But be in no doubt that Johnson will continue to take more of a lead from the Trump approach to life and politics, than from Biden’s. One moment, as Dominic Cummings finally left, we thought, ah, maybe Johnson has realised the damage Cummings has done, and that certain rules and norms have to be followed. The next, he sends a WhatsApp message to his MPs saying it is time to circle the wagons for the “Prittster”, and just as once they circled the wagons for Cummings, like a bunch of sheep they take their cut and paste orders to Twitter, and tell us how nice and charming she really is. “Well, she never bullied ME!” In any event, he fired Cummings not for the lies, the bullying of special advisers and civil servants, the incompetence, or the breaking of rules on Covid, but because he said bad things about Johnson’s partner.

Populism, making decisions according to the world as you want it to be, not as it is, has characterised Johnson’s approach on Covid – depressing – and Brexit – really depressing that we are ploughing ahead with this nonsense even when we know how much damage is being done to the economy already; and really, really depressing that chancellor Rishi Sunak is already embarked on the strategy to blame all future economic ills on Covid, lest anyone be minded to focus on the earlier, self-inflicted, man-made cause, namely Brexit.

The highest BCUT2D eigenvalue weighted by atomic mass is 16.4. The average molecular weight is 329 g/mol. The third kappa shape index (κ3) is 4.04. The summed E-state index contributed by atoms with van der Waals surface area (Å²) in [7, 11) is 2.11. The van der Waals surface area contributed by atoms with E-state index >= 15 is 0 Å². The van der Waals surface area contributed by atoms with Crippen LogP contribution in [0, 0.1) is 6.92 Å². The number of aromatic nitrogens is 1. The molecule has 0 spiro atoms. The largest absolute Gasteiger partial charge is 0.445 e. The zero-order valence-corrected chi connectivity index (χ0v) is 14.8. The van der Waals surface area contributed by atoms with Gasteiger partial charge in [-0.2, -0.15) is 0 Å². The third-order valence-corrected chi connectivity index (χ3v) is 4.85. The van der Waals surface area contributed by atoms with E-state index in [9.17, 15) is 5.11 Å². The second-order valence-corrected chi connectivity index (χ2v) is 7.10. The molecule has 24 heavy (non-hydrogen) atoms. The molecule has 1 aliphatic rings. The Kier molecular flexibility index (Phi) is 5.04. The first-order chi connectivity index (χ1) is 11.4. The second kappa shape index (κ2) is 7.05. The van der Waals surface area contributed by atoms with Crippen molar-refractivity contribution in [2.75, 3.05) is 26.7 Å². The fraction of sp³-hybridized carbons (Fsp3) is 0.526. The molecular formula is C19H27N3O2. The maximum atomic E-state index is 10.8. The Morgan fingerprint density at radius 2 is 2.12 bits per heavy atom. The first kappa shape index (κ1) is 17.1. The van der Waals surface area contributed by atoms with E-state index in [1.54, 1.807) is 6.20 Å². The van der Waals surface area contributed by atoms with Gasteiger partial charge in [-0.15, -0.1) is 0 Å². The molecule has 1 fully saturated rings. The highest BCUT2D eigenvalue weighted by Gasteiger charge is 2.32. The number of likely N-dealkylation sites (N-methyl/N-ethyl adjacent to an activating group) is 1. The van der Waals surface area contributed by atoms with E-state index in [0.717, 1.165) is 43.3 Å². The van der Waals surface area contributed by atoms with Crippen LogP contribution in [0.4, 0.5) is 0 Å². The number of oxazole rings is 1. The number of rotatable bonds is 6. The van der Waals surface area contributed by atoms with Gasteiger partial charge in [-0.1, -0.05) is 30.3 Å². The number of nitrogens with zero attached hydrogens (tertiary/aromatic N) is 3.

Sunak enjoys a better reputation than his colleagues simply by not being Alok Sharma, Matt Hancock, Gavin Williamson, Dominic Raab, Michael Gove, Jacob Rees-Mogg or Robert Jenrick – my God, is that a depressing line up of cabinet 'talent?' – but he seems as ardent a believer in the right-wing, devil-take-the-hindmost view of the world as any of the rest of them.

Just as happy to clap for carers, before making sure public sector workers don’t get a decent pay rise. Just as happy to see allegations of multi-million pound contracts go the way of pals and donors unqualified to do the work for which they are raking it in. Just as happy to stand up for bullies like Johnson standing up for bullies like Patel. Depressing, is it not, if he is the best of a truly bad lot.

Perhaps as depressing as anything else is that such a hopeless bunch, making such a mess of most of the big challenges they face, remain fairly strong in the polls. Keir Starmer has made a pretty good start in many ways as Labour leader, and is certainly more than a match for Johnson at prime minister’s questions. But the fallout from the report on anti-Semitism, and the continuing debate about Jeremy Corbyn’s status, have pretty much drowned out anything else the Party has been saying and doing.

I have also been having some pretty dispiriting conversations with frontbenchers and backbenchers about Labour’s stance on the Brexit deal that the government will almost certainly get, and which both they and Labour know, despite the hoopla in the Brextremist press it will generate, will damage the lives and livelihoods of British people.